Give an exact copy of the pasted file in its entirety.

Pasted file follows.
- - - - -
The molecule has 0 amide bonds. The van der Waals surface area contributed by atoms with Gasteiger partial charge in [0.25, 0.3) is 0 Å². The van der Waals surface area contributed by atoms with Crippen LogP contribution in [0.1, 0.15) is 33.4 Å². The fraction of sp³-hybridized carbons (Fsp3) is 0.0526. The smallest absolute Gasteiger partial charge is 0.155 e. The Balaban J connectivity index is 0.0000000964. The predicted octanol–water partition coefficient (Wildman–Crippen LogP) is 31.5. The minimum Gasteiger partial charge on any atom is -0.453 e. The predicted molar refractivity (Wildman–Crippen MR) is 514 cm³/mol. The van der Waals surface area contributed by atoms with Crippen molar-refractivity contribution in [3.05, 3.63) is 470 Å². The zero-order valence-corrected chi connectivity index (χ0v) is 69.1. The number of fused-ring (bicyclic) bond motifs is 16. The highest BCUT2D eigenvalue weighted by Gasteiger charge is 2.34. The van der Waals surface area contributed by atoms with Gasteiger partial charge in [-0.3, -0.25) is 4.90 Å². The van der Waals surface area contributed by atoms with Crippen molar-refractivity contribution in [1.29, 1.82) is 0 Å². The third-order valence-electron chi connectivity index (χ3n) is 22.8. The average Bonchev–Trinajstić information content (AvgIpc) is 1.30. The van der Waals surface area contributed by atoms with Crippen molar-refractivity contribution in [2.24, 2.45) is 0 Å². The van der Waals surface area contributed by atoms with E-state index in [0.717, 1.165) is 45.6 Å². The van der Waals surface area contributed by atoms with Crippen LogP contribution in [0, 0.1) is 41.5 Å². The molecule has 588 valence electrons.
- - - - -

The molecule has 0 amide bonds. The van der Waals surface area contributed by atoms with Gasteiger partial charge in [0.25, 0.3) is 0 Å². The van der Waals surface area contributed by atoms with Crippen LogP contribution in [0.1, 0.15) is 33.4 Å². The fraction of sp³-hybridized carbons (Fsp3) is 0.0526. The smallest absolute Gasteiger partial charge is 0.155 e. The Balaban J connectivity index is 0.0000000964. The predicted octanol–water partition coefficient (Wildman–Crippen LogP) is 31.5. The minimum Gasteiger partial charge on any atom is -0.453 e. The predicted molar refractivity (Wildman–Crippen MR) is 514 cm³/mol. The van der Waals surface area contributed by atoms with Crippen molar-refractivity contribution in [3.05, 3.63) is 470 Å². The zero-order valence-corrected chi connectivity index (χ0v) is 69.1. The number of fused-ring (bicyclic) bond motifs is 16. The highest BCUT2D eigenvalue weighted by Gasteiger charge is 2.34. The van der Waals surface area contributed by atoms with Gasteiger partial charge in [-0.3, -0.25) is 4.90 Å². The van der Waals surface area contributed by atoms with Crippen molar-refractivity contribution in [1.29, 1.82) is 0 Å². The third-order valence-electron chi connectivity index (χ3n) is 22.8. The average Bonchev–Trinajstić information content (AvgIpc) is 1.30. The van der Waals surface area contributed by atoms with Crippen molar-refractivity contribution in [2.24, 2.45) is 0 Å². The van der Waals surface area contributed by atoms with E-state index in [0.717, 1.165) is 45.6 Å². The van der Waals surface area contributed by atoms with Crippen LogP contribution in [0, 0.1) is 41.5 Å². The molecule has 588 valence electrons.